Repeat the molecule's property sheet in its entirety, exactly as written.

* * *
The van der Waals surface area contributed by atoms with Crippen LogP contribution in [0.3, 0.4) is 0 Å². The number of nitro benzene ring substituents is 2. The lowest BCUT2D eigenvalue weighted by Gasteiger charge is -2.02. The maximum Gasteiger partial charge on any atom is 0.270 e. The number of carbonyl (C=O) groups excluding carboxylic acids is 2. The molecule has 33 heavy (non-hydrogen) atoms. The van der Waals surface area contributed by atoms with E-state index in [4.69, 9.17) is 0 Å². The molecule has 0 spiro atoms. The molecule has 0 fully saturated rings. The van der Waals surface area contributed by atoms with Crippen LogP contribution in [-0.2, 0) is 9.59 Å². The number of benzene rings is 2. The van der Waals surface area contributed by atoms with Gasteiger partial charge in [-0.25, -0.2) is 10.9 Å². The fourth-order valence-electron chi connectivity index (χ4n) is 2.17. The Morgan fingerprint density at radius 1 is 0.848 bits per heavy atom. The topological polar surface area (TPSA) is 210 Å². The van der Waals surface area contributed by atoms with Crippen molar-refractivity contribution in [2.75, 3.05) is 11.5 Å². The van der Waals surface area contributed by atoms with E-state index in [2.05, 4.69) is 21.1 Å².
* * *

The van der Waals surface area contributed by atoms with Crippen LogP contribution in [0.3, 0.4) is 0 Å². The number of nitro benzene ring substituents is 2. The lowest BCUT2D eigenvalue weighted by Gasteiger charge is -2.02. The maximum Gasteiger partial charge on any atom is 0.270 e. The number of carbonyl (C=O) groups excluding carboxylic acids is 2. The molecule has 33 heavy (non-hydrogen) atoms. The van der Waals surface area contributed by atoms with E-state index in [4.69, 9.17) is 0 Å². The molecule has 0 spiro atoms. The molecule has 0 fully saturated rings. The van der Waals surface area contributed by atoms with Crippen LogP contribution in [-0.2, 0) is 9.59 Å². The number of benzene rings is 2. The van der Waals surface area contributed by atoms with Gasteiger partial charge in [-0.25, -0.2) is 10.9 Å². The fourth-order valence-electron chi connectivity index (χ4n) is 2.17. The Morgan fingerprint density at radius 1 is 0.848 bits per heavy atom. The topological polar surface area (TPSA) is 210 Å². The van der Waals surface area contributed by atoms with Crippen molar-refractivity contribution in [2.75, 3.05) is 11.5 Å². The van der Waals surface area contributed by atoms with E-state index in [2.05, 4.69) is 21.1 Å².